who was fatally wounded last weekend.

Mrs Kanthima said she felt upset and angry at the taxi driver. She is now scared to take a taxi anywhere in Bangkok since she fears what happened to her husband might happen again.

Mrs Pilkington-Shaffer also said she finds it difficult to believe the story Mr Cherdchai told police.

She insists her brother _ who was known as ''Chip'' to his friends and family _ would not have behaved in that manner.

Speaking by telephone from the US, Ms Pilkington-Shaffer said she understood neither she nor anyone else could say what really happened in the taxi.

''We don't know what happened,'' she explains. ''But Chip doesn't drink coffee at night, ever. He doesn't drink cold coffee or iced coffee. He'll have a coffee early in the morning on his way to work, and that is all.''

Her brother was not the sort to try and evade paying someone who was providing him with a service, she says, but would have spoken up if he felt the driver was trying to cheat him.

''We weren't there, but I can tell you Chip would have paid what was due and he also would have known if the price was wrong,'' she said.

''If someone was trying to overcharge him, he would say something.

''But he knows what it is like in Bangkok and he knows the taxi drivers don't make a lot of money, and he would never have expected a ride for free or thrown anything at anybody.''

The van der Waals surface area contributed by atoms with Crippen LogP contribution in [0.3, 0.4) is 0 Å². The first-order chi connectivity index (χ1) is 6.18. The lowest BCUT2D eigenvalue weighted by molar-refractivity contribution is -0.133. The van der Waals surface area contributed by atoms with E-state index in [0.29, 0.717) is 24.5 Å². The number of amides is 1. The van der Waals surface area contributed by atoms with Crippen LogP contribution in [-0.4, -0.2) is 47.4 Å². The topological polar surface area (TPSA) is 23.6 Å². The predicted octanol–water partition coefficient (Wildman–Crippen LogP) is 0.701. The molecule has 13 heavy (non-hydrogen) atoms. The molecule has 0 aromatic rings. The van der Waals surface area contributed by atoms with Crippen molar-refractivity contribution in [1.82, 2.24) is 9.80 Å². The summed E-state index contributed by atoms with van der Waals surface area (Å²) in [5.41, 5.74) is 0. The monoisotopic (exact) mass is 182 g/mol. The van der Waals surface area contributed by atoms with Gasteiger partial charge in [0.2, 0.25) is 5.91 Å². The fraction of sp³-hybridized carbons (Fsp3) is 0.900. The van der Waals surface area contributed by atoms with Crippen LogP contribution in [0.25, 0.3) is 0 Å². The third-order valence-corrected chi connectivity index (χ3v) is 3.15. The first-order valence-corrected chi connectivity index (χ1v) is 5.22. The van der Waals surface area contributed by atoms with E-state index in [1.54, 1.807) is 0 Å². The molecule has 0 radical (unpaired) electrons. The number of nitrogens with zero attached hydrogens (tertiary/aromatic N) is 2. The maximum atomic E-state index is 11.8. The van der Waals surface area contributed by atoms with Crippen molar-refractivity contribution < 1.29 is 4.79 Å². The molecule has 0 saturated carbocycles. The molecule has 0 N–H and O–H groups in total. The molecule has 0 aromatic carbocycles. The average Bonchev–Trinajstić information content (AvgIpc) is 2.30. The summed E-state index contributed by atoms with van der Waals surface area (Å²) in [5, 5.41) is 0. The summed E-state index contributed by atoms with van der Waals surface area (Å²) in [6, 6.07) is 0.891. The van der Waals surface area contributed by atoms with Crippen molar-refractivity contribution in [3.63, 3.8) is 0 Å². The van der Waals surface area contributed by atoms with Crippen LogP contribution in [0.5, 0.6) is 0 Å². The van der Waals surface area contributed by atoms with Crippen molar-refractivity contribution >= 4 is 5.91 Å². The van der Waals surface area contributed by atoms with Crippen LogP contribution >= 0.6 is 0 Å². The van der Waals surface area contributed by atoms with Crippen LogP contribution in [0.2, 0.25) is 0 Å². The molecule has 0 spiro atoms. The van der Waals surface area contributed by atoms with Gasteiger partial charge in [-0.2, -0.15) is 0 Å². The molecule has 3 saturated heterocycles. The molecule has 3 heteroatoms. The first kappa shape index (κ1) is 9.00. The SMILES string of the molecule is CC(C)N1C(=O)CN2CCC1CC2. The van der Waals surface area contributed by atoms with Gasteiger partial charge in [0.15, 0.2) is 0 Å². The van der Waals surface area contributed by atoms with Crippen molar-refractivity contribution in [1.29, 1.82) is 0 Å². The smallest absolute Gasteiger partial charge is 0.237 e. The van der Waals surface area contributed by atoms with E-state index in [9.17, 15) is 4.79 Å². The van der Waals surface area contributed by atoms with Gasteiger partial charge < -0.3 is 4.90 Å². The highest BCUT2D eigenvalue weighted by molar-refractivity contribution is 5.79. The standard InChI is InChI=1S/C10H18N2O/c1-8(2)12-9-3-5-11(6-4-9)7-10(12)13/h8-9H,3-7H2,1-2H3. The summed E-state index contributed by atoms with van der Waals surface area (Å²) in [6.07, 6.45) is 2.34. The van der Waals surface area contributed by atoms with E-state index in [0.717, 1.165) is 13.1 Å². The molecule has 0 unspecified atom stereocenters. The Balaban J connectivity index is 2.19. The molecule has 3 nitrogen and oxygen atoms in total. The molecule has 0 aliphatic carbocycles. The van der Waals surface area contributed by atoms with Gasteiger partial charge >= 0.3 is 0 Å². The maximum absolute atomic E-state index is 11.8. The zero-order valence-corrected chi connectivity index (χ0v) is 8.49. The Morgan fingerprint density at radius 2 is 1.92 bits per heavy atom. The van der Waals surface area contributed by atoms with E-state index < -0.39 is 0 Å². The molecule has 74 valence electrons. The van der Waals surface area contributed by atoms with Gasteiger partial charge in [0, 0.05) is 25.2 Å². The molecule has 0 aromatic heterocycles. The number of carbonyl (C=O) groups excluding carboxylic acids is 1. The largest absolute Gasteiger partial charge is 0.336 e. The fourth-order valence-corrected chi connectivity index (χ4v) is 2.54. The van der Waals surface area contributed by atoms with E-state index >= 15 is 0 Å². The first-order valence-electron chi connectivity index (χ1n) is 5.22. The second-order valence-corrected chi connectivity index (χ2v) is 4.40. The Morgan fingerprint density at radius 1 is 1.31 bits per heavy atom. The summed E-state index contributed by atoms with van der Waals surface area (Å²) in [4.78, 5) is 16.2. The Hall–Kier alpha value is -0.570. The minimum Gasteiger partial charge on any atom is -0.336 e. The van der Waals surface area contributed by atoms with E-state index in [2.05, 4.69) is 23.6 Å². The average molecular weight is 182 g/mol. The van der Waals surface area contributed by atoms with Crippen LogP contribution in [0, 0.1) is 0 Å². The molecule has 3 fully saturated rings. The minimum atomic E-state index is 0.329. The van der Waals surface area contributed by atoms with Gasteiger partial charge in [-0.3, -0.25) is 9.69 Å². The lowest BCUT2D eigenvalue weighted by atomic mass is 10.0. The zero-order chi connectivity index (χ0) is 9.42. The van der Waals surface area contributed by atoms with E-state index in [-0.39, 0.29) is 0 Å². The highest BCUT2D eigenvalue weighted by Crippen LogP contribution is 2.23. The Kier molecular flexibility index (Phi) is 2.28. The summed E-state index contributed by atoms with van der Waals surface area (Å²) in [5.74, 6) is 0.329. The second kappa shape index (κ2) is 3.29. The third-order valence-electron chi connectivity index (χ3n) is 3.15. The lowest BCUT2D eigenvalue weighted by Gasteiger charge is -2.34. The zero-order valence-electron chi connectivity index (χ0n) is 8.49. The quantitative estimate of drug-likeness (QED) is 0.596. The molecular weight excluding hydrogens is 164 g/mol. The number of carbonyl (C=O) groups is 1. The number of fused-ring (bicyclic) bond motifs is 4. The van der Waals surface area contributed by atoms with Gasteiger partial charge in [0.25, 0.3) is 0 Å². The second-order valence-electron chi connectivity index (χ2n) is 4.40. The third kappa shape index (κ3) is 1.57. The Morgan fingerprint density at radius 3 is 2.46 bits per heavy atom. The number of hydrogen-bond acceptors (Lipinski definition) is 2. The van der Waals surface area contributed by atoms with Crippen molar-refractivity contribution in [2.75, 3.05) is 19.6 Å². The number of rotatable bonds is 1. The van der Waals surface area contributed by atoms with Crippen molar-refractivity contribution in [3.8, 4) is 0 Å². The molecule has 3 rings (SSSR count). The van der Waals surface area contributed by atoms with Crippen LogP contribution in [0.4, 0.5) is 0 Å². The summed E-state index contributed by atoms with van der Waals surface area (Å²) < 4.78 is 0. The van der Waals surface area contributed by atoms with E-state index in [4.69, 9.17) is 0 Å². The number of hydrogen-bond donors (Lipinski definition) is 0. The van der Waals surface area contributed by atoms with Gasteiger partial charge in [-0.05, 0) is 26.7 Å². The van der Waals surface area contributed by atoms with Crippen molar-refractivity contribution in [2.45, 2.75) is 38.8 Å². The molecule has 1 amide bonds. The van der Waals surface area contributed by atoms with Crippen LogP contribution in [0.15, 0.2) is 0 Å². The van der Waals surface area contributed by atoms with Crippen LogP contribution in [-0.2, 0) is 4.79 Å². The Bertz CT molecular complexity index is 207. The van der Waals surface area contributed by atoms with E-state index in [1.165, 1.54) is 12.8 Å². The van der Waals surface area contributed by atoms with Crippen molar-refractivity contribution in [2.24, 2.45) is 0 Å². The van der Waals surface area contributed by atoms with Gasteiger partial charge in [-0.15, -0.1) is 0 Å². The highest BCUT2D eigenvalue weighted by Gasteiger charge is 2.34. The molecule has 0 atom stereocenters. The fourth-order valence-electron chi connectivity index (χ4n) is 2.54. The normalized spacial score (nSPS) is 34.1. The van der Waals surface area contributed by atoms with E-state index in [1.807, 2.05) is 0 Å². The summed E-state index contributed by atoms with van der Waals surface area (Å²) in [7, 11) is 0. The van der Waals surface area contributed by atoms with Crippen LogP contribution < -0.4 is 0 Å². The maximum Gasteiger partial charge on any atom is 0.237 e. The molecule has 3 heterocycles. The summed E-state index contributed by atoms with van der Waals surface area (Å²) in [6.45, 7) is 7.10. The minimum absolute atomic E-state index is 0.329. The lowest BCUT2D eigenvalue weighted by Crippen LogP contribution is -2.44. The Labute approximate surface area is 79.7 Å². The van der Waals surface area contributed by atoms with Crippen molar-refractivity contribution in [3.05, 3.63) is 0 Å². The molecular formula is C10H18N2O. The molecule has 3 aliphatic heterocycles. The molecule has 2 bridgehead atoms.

Ms Pilkington-Shaffer also noted police statements have referred to bloodstains found on Mr Cherdchai's shirt, but there has been no mention of coffee stains on the driver's clothing.

Police say Pilkington got into Mr Cherdchai's taxi outside the Central Bangna department store and had been making his way home to Sukhumvit Soi 85.

Somewhere along the way, a dispute between the two men ensued, and turned into a fight that spilled out onto the road near Sukhumvit Soi 68.

Ms Pilkington-Shaffer says online speculation about her brother's character, and whether or not he could have been intoxicated at the time of the incident, has added to the family's trauma.

''I want people to know that Chip was not on drugs, he was not drunk, he was not some bad farang guy,'' she said.

''He was a good person. He took care of his Thai family. He didn't have to. He could have just supported his wife, but he went to the extreme and took care of the whole family.''

A Buddhist religious ceremony for Pilkington was held at Wat That Thong on Sukhumvit Road for three days before his body was cremated on Thursday.

Mrs Kanthima is now making arrangements to return her husband's ashes to his home town in Idaho state.

The forensic laboratory at Chulalongkorn Hospital meanwhile has released its autopsy results, confirming Pilkington died from hypovolemic shock due to the huge amount of blood lost from a severe knife wound to his heart.

Ms Pilkington-Shaffer says she is now waiting for her brother's ashes to arrive home.

She described him as an avid fisherman and a keen scuba diver, who also had a private pilot's licence.

She said he loved Thailand, but will be laid to rest close to their father.

''My brother's ashes will be here in a few days,'' she said.

''We will be taking them up to Alaska, where my dad's ashes are and where Chip used to go fishing. That's where he would like to be.''

About the author

Writer: Lauren Higgs